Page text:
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Learning About Trust at the U: First Star Academy Supports Foster Care Youth


By Michael Malone
UM News

CORAL GABLES, Fla. (August 4, 2017)—Trust comes painstakingly slow for many foster care youth, those who spend their childhoods tossed from family to family as they tumble through “the system,” often wondering where “home” will be tomorrow.

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School of Law Professor Kele Stewart and counselors enjoy some leisure time with First Star students (not pictured).

Yet for the 20 rising 9th-graders in foster care that comprise the first cohort of the First Star Academy of the University of Miami, “home” has been the University’s Coral Gables campus for five weeks this summer. And trust—together with math, language arts, science and life-skills—has been the focus of their learning as part of this national model that provides a pathway to college for foster care youth.

Bringing such an ambitious program that works with at-risk youth to a college campus requires both visionary leadership and committed partners. The effort has been fueled by the passion of School of Law Professor Kele Stewart and the planning team of Professor Laura Kohn-Wood and Associate Professor Wendy Morrison-Cavendish, both in the School of Education and Human Development (SOEHD).

“Everyone in our program has a trauma history,” Stewart said. “We talked with case managers to determine who would be a good fit. As long as the student fit the criteria and wanted to be here, we were determined to give everyone an opportunity.”

The teens spent their mornings strengthening academics; afternoons focused on life skills, with weekly field trip to see the murals in Wynwood, the Frost Science Museum, a dance performance, and doing a beach clean-up. They ate in the Hecht Dining Hall and slept in the residential colleges.

The same group—with the potential to add 10 more students—returns for the next three summers. During the school year, UM staff from the School of Education and the School of Law will coordinate monthly Saturday meetings with the adolescents and their parents or caregivers while also providing educational advocacy support. The program is funded in this first phase by The Children’s Trust and by Our Kids of Miami Dade/Monroe.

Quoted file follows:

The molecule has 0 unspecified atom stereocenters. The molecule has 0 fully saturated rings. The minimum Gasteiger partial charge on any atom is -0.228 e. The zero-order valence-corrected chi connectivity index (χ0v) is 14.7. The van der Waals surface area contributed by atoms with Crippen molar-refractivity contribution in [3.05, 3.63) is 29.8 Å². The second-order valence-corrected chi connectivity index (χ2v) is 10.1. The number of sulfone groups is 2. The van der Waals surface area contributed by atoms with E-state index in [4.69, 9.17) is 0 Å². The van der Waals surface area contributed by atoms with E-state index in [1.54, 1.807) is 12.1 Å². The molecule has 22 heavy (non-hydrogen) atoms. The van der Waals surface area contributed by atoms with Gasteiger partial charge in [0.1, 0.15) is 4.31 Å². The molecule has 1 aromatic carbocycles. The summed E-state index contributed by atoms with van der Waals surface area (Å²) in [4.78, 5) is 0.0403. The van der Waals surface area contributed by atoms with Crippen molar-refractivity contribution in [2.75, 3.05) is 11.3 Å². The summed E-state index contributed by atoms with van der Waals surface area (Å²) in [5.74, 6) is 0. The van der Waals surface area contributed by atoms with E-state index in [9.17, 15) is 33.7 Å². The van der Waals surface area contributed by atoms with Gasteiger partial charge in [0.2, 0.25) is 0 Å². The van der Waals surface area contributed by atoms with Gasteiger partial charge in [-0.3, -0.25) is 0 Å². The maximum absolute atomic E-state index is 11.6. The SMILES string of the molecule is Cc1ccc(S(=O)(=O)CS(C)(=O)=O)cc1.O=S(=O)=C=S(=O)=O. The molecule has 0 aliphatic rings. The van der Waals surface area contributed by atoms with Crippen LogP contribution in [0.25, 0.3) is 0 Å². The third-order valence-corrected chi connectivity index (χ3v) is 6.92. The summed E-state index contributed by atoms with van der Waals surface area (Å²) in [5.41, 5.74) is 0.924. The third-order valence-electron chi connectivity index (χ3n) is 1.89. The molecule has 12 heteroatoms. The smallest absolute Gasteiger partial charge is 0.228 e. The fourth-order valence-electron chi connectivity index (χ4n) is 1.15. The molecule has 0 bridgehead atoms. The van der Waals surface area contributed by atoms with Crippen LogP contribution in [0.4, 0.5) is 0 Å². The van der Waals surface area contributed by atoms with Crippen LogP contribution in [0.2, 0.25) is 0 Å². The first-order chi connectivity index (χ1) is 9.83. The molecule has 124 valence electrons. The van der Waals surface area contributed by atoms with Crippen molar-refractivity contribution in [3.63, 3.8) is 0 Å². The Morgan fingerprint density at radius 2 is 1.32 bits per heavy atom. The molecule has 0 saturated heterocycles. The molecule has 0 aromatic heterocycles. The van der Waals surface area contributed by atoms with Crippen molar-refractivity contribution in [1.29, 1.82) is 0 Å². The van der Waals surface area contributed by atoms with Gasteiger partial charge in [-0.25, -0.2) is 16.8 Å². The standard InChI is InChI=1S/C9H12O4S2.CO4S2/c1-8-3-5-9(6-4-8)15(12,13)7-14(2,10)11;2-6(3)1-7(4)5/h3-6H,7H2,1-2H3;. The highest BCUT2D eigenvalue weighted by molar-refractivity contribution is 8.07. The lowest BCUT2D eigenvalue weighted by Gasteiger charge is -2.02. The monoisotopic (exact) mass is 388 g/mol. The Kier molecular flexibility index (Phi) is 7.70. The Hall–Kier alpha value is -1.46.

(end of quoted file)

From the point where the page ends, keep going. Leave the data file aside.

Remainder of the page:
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Program director Maria Pia de Castro counsels one of the First Star Academy students.

The dramatic change of scenery, and the commitment and support of the UM team has yielded fast progress for many of the participants.

“You already see the wheels turning,” commented Stewart just a few weeks into the program. “They’re being exposed to a lot of different things, and the youth are very engaged, asking a lot of questions. Their questions are very empathetic and insightful. It’s been nice to see how they’re responding,”

“Meeting the students is huge. Now you have a face, a personality, a history to build around,” explained Morrison-Cavendish, whose research and expertise focuses on special education and juvenile justice education. “There is so much variability in their needs. Being able to meet with students and talk with them to explain that we’re going to be building this together…and to reinforce that this is a four-year program, that we are committing to them—that’s something they generally don’t hear.”

Kohn-Wood and Morrison-Cavendish have been instrumental in developing the design and research protocol for the program. The program promotes positive behaviors that will enable the teens to graduate high school, and enter and succeed in college.

“We use our practice and research to apply to a community in need,” said Kohn-Wood. “Foster kids are one of the most vulnerable groups. It’s heartbreaking that there are federal dollars available to go to many youth, but they’re not able to take advantage of it.”